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closed as primarily opinion-based by Wooble, Benjamin Bannier, Bill the Lizard Jul 13 '13 at 15:36

Many good questions generate some degree of opinion based on expert experience, but answers to this question will tend to be almost entirely based on opinions, rather than facts, references, or specific expertise.If this question can be reworded to fit the rules in the help center, please edit the question.

I do not see what using github adds for what you presumably want to teach (e.g. using modern version control). Teach them git instead of github and let them email a patch series (e.g. even with git send-email if you give them a howto at the start). That way all the problems with private/non-private repos just go away since their clones are in their control and not tied to some predetermined workflow. –  Benjamin Bannier Jul 12 '13 at 18:12

1 Answer 1

up vote 1 down vote accepted

Well, this isn't really a question that fits well with SO.

Nevertheless, here are some of my personal thoughts:

As was pointed out in the comments to your question, using Github [Enterprise] for this might be somewhat over the top when it comes to teaching Git. While you will need some kind of server to allow the students to get and hand in their data, Github is very focused on its web interface. Even if using Github for collaboration is part of your class, you should put considerable effort in having the students learn Git first.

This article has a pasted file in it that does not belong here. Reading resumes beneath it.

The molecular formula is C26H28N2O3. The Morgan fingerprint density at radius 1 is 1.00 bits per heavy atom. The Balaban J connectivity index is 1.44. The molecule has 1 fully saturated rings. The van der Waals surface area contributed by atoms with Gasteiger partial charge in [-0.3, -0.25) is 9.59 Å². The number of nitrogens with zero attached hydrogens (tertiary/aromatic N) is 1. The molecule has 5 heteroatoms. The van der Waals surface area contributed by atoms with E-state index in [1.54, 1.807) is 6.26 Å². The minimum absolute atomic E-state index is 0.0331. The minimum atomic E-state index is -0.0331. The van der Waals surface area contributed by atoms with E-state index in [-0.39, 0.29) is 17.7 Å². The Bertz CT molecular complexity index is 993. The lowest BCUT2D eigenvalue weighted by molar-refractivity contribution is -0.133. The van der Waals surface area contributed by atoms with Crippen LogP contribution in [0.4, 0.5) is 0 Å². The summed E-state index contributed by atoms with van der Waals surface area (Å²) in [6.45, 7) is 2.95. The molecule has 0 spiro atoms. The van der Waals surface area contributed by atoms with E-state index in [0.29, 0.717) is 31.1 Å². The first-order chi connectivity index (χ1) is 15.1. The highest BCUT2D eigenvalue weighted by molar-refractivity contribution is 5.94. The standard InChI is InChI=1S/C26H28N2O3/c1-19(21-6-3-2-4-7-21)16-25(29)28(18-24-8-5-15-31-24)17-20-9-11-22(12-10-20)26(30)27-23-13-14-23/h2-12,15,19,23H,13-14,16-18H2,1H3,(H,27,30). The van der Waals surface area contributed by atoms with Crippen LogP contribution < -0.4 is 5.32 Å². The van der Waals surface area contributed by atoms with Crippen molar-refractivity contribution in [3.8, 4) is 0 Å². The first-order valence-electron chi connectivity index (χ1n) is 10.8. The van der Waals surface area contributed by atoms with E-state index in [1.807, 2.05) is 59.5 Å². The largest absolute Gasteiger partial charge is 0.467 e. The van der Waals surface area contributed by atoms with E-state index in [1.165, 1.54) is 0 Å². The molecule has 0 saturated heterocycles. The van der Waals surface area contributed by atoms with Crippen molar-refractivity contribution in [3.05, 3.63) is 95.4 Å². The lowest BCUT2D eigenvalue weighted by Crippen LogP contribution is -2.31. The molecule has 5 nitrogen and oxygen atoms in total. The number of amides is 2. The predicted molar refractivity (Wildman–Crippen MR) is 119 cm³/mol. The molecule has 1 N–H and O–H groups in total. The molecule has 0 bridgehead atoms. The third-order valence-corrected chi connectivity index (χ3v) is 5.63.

I am not 100% sure about how forking and permissions behave in GHE, but it usually goes like this: A public repository can only be forked to a public repo; if the forking user wants to change the repo's status to private (if GHE even allows that), it will remove the "fork" connection (thereby making Pull Requests impossible). If a user clones a private repository, it will automatically be private, but as far as I know, it will retain the permission list of the original repo. That means: if you give all your students access to the private repo to clone it, all of their forks will (by default) also have those permissions, and once again their code will not be private (enough).